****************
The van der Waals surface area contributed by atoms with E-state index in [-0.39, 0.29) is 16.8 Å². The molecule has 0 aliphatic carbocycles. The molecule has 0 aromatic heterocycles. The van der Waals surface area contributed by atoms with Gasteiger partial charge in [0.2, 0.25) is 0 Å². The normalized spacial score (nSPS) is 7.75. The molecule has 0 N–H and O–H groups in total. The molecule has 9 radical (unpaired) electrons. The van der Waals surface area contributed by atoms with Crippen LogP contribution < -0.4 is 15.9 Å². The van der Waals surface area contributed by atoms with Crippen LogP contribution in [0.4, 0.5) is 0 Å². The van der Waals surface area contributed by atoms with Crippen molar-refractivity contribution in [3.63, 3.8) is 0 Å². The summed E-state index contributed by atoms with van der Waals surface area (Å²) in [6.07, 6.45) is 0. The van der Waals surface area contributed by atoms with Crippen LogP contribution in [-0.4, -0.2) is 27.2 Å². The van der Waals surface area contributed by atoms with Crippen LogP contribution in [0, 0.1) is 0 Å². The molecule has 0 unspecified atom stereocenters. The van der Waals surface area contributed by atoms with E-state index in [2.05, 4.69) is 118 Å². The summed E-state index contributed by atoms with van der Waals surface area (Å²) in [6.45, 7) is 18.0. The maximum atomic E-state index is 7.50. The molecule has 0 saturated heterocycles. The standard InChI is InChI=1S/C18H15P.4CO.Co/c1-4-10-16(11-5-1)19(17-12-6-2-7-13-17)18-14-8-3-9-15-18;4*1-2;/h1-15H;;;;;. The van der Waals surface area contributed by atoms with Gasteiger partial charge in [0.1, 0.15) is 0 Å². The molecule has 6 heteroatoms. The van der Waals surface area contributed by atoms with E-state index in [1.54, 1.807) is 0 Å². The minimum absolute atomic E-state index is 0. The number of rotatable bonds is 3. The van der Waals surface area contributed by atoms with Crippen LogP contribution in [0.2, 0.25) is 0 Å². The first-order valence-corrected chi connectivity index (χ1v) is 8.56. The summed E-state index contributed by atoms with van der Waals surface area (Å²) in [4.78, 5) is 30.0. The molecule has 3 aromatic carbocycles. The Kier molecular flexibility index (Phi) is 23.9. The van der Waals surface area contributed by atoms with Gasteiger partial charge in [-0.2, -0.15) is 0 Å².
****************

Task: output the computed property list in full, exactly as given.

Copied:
The van der Waals surface area contributed by atoms with E-state index in [-0.39, 0.29) is 16.8 Å². The molecule has 0 aliphatic carbocycles. The molecule has 0 aromatic heterocycles. The van der Waals surface area contributed by atoms with Gasteiger partial charge in [0.2, 0.25) is 0 Å². The normalized spacial score (nSPS) is 7.75. The molecule has 0 N–H and O–H groups in total. The molecule has 9 radical (unpaired) electrons. The van der Waals surface area contributed by atoms with Crippen LogP contribution < -0.4 is 15.9 Å². The van der Waals surface area contributed by atoms with Crippen LogP contribution in [0.4, 0.5) is 0 Å². The van der Waals surface area contributed by atoms with Crippen molar-refractivity contribution in [3.63, 3.8) is 0 Å². The summed E-state index contributed by atoms with van der Waals surface area (Å²) in [6.07, 6.45) is 0. The van der Waals surface area contributed by atoms with Crippen LogP contribution in [-0.4, -0.2) is 27.2 Å². The van der Waals surface area contributed by atoms with Crippen LogP contribution in [0, 0.1) is 0 Å². The molecule has 0 unspecified atom stereocenters. The van der Waals surface area contributed by atoms with E-state index in [2.05, 4.69) is 118 Å². The summed E-state index contributed by atoms with van der Waals surface area (Å²) in [6.45, 7) is 18.0. The maximum atomic E-state index is 7.50. The molecule has 0 saturated heterocycles. The standard InChI is InChI=1S/C18H15P.4CO.Co/c1-4-10-16(11-5-1)19(17-12-6-2-7-13-17)18-14-8-3-9-15-18;4*1-2;/h1-15H;;;;;. The van der Waals surface area contributed by atoms with Gasteiger partial charge in [0.1, 0.15) is 0 Å². The molecule has 6 heteroatoms. The van der Waals surface area contributed by atoms with E-state index in [1.54, 1.807) is 0 Å². The minimum absolute atomic E-state index is 0. The number of rotatable bonds is 3. The van der Waals surface area contributed by atoms with Crippen LogP contribution in [0.2, 0.25) is 0 Å². The first-order valence-corrected chi connectivity index (χ1v) is 8.56. The summed E-state index contributed by atoms with van der Waals surface area (Å²) in [4.78, 5) is 30.0. The molecule has 3 aromatic carbocycles. The Kier molecular flexibility index (Phi) is 23.9. The van der Waals surface area contributed by atoms with Gasteiger partial charge in [-0.2, -0.15) is 0 Å².